Kirk Savage’s book was one of the first critical monographs focusing on the presence and problems of race representation in American monument culture. Written well before monument removals in the 21st century, Savage identified what would become one of the central issues of our time: how Americans have created and sustained racial injustice in the public square via monuments and memorials. This book elevated the study of monuments in American classrooms—and society. The recent controversy over whether to remove the Emancipation Monument by Thomas Ball from public squares in Boston and Washington, DC indicates that Americans have been wrestling with the problems of monuments for a very long time.

Standing Soldiers, Kneeling Slaves

By Kirk Savage,

Why should I read it?

1 author picked Standing Soldiers, Kneeling Slaves as one of their favorite books, and they share why you should read it.

What is this book about?

A history of U.S. Civil War monuments that shows how they distort history and perpetuate white supremacy

The United States began as a slave society, holding millions of Africans and their descendants in bondage, and remained so until a civil war took the lives of a half million soldiers, some once slaves themselves. Standing Soldiers, Kneeling Slaves explores how the history of slavery and its violent end was told in public spaces-specifically in the sculptural monuments that came to dominate streets, parks, and town squares in nineteenth-century America. Looking at monuments built and unbuilt, Kirk Savage shows how the greatest…


Tropical Freedom

By Ikuko Asaka,

Book cover of Tropical Freedom: Climate, Settler Colonialism, and Black Exclusion in the Age of Emancipation

This is transnational scholarship at its best. Asaka tells the story of how the history of emancipation in Canada and the United States is intertwined into the history of efforts to exile freed people to tropical climates around the world where they could be used to create a monopoly over indigenous lands. This is a tale of hemispheric proportions, taking the reader from North America to the Caribbean and the East Coast of Africa, but of global importance – telling as it does the history of the racialization of freedom in the Age of Empire. Just as important, and told here in arresting fashion, are the ways in which black activists contested and remade those spaces.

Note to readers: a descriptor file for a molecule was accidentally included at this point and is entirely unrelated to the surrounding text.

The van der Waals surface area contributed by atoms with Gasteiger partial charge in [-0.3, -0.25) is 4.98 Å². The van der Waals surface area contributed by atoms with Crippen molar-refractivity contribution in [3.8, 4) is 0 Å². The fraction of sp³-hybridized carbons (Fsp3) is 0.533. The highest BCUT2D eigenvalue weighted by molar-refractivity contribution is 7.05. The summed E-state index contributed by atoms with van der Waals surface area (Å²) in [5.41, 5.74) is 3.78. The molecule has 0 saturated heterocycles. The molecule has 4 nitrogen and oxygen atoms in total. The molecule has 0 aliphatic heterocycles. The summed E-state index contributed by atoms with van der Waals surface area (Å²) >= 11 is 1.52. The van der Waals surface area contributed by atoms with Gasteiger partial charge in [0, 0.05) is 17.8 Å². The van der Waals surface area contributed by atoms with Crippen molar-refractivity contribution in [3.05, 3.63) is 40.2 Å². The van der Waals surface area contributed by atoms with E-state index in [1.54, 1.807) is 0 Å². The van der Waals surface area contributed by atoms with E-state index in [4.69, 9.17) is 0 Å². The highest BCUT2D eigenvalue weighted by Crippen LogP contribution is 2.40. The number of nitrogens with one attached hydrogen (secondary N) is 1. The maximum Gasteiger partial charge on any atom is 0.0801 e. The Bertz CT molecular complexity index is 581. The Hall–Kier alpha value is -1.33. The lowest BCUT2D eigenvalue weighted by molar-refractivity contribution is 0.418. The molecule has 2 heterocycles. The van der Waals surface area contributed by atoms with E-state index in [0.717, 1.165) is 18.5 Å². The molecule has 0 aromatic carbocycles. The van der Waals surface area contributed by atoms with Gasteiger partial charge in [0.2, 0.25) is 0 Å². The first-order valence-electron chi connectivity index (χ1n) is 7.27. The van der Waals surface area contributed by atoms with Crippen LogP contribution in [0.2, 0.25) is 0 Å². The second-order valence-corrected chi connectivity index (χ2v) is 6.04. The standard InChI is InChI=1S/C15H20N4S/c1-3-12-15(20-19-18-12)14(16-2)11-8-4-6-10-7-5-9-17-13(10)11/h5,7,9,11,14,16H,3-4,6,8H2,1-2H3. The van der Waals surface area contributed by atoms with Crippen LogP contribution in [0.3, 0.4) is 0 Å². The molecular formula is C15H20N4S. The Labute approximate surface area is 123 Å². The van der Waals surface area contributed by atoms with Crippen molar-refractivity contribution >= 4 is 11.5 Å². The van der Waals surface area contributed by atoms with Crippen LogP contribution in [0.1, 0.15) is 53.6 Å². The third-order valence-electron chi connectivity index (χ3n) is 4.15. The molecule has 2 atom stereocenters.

Tropical Freedom

By Ikuko Asaka,

Why should I read it?

1 author picked Tropical Freedom as one of their favorite books, and they share why you should read it.

What is this book about?

In Tropical Freedom Ikuko Asaka engages in a hemispheric examination of the intersection of emancipation and settler colonialism in North America. Asaka shows how from the late eighteenth century through Reconstruction, emancipation efforts in the United States and present-day Canada were accompanied by attempts to relocate freed blacks to tropical regions, as black bodies were deemed to be more physiologically compatible with tropical climates. This logic conceived of freedom as a racially segregated condition based upon geography and climate. Regardless of whether freed people became tenant farmers in Sierra Leone or plantation laborers throughout the Caribbean, their relocation would provide…

Confederate Emancipation

By Bruce Levine,

Book cover of Confederate Emancipation: Southern Plans to Free and Arm Slaves During the Civil War

The Confederacy was consistent throughout most of the war that Black men could not be recruited to serve in the army as soldiers. This was a war to preserve slavery and white supremacy and Black enlisted men would have undermined the very justification for secession and the creation of a new nation. As the war entered its fourth year, however, more and more people realized that this policy was no longer tenable. Historian Bruce Levine offers a thorough analysis of the very public and bitterly divisive debate that took place throughout the Confederacy in 1864 over whether slaves could be recruited as soldiers. Confederates debated this subject in the capital of Richmond, in the army, and in countless newspapers. The question was clear: Should the Confederacy recruit Black men as a way to avoid defeat? That it took the Confederate government until mid-March 1865 to finally approve slave enlistment—much too…

Confederate Emancipation

By Bruce Levine,

Why should I read it?

1 author picked Confederate Emancipation as one of their favorite books, and they share why you should read it.

What is this book about?

In early 1864, as the Confederate Army of Tennessee licked its wounds after being routed at the Battle of Chattanooga, Major-General Patrick Cleburne (the "Stonewall of the West") proposed that "the most courageous of our slaves" be trained as soldiers and that "every slave in the South who shall remain true to the Confederacy in this war" be freed.
In Confederate Emancipation, Bruce Levine looks closely at such Confederate plans to arm and free slaves. He shows that within a year of Cleburne's proposal, which was initially rejected out of hand, Jefferson Davis, Judah P. Benjamin, and Robert E. Lee…